With a nod to the late Joe Strummer and The Clash, I’ll say that the Cardinals and Cubs went London Balling over the weekend, and the result was your basic 1-1 draw in the English Premier League.

After absorbing a 9-1 humiliation on Saturday, the Cardinals saved face and prevented another unhappy flight Sunday by scrapping for an improbable 7-5 win over the rival Cubs at London Stadium.

With the Chicagoans bopping the Cardinals around during an error-plagued four-run first inning, it seemed like the Redbirds were in for another hard day’s night. At that point the fragile Cards had been outscored 13-1 in the series and it wasn’t much of a clash.

Sleepy Cardinals fans back home – coping with a 9:10 a.m. local start – may have doubled up on the Bloody Marys to get through another beatdown of their moribund team.

That’s what made the STL comeback so striking. The Cardinals had 12 hits – 11 of which were singles. They walked only twice. Willson Contreras had a double, but the Cardinals did not homer. They pecked their way to seven runs – and that’s a rare occurrence for the 2023 Cardinals.

Throw in some timely hits, some goofy Cubs’ defensive mishaps and a nasty right-index finger blister that caused Chicago ace starter Marcus Stroman to depart early, and the Cardinals outscored the Cubs 7-1 the rest of the day. Another expected comedown turned into an unexpected comeback.

Winning for the fifth time in seven games, the Cardinals journeyed home with a 5-3 record during their road stops in New York, Washington and London. A series split against the Cubs was acceptable under the circumstances. And the Cardinals did well to win five of eight on the road, but the success is relative. When a good MLB team puts together a 5-3 stretch, it’s barely noticeable. It’s just another section of schedule.

Truth is, this 5-3 road trip was a bandage that temporarily slowed the bleeding. If the Redbirds are hanking for an NL Central title, they can’t go 5-3 as a one-off. They’ll have to win five of eight games over and over and over again.

That’s not all. The Cardinals’ abysmal starting pitching is a huge problem to overcome. The team’s defense is a liability in run prevention. The offense lacks consistency, going from one extreme to another. Their lineup is either molten hot or deepfreeze cold. How can any team stitch together sustained success when afflicted by such obvious and debilitating weaknesses?

STL’s next 13-game block of games will lead directly to the All-Star break and give us a sign of what to expect in the buildup to the Aug. 2 MLB trade deadline.

Beginning Tuesday, the Cardinals will have a six-game homestand that puts the Astros and Yankees at Busch Stadium, and that’s followed by a six-game road excursion to south Florida (Marlins) and the south side of Chicago (White Sox.) The first three teams on the itinerary collectively have a .553 winning percentage.

Despite their modest 5-3 upturn the Cardinals have actually lost ground in June. They ended May with a 25-32 record for a .439 winning percentage and were only five games out of first place. The Cards are 7-13 in June for a .350 winning percentage and are currently 8 and ½ games out of first.

This would be a swell time for the Cardinals to start winning at home. Their record at Busch this season is 14-22, a home winning percentage that ranks 27th overall and 14th in the NL.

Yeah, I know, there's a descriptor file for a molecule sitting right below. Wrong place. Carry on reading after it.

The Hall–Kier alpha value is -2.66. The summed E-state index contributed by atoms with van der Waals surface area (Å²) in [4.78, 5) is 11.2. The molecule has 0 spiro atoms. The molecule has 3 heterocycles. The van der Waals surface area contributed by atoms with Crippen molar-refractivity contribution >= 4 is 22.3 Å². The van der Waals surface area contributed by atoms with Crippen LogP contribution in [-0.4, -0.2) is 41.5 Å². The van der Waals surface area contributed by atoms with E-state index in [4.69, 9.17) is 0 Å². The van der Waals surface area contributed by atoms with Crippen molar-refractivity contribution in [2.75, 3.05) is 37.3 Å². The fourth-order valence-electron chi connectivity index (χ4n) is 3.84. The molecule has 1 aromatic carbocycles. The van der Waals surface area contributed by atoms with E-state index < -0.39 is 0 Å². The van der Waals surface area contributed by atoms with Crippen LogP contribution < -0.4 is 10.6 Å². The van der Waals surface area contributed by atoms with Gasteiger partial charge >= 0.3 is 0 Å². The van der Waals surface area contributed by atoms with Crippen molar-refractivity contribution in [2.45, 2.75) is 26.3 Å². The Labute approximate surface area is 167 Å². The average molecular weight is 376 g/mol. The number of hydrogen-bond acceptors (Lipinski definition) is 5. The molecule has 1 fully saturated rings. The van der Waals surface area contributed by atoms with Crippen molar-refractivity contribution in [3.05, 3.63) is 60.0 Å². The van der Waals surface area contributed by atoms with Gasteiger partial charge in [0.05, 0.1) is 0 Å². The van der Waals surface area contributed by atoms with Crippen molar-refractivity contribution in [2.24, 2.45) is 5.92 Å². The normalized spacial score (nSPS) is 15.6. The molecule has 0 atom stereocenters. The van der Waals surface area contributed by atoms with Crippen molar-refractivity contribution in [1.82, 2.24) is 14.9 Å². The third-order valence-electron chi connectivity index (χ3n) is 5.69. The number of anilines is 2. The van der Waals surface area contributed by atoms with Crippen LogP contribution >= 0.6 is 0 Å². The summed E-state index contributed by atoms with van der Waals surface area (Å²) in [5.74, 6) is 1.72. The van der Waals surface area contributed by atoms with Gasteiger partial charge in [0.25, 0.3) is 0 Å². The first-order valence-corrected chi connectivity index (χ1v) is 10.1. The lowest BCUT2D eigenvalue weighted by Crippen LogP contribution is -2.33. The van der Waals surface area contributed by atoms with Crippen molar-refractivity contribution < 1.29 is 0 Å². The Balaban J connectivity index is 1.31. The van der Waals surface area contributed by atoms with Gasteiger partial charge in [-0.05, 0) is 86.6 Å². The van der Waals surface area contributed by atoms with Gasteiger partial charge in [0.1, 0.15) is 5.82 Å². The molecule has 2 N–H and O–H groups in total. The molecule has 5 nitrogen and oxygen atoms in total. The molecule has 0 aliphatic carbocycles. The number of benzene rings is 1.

Worse than that, the home .389 winning percentage would be the worst by the Cardinals during the post-expansion era, which began in 1962 for the NL. And going all the way back to 1901, this .389 home winning percentage would be the sixth-worst by the Cardinals in 123 seasons of baseball – with only the 1903, 1909, 1908, 1906 and Cardinals turning in a more miserable record at home than the ‘23 edition. The Redbirds have played only 36 games at home so far — leaving 45 to go — but that won’t matter if they continue to flatline at home.

I’ll be polite and say there’s still time for a turnaround. But with only 53 percent of their regular-season schedule remaining the Cardinals must undergo a sudden and massive transformation to become a contending-caliber team.

They’ll require solid starting pitching, a fireproof bullpen, a steadfast defense, keen  baserunning and a dominant home record in their final 45 home games.

That’s a dizzying makeover.

It’s possible to close a gap of 8 and 1/2 games in the NL Central. But that’s likely impossible with the Cardinals having so much disorder in virtually every phase of the game.

Maybe that’s why Baseball Prospectus gives the Cardinals a 4.0 percent chance of reaching the postseason. Hey, but that’s still a chance — right? You don’t have to answer.

Thanks for reading …


Bernie invites you to listen to his sports-talk show on 590 The Fan, KFNS-AM. It airs Monday through Thursday from 3-6 p.m. and Friday from 4-6 p.m. You can listen by streaming online or by downloading the show podcast at 590thefan.com or the 590 app.

Follow Bernie on Twitter @miklasz

All stats used in my baseball columns are sourced from FanGraphs, Baseball Reference, Baseball Savant, Sports Info Solutions, Fielding Bible and Baseball Prospectus.

Bernie Miklasz

Bernie Miklasz

For the last 35 years Bernie Miklasz has entertained, enlightened, and connected with generations of St. Louis sports fans.

While best known for his voice as the lead sports columnist at the Post-Dispatch for 26 years, Bernie has also written for The Athletic, Dallas Morning News and Baltimore News American. Bernie has hosted radio shows in St. Louis, Dallas, Baltimore and Washington D.C.

Bernie, his wife Kirsten and their cats reside in the Skinker-DeBaliviere neighborhood of St. Louis.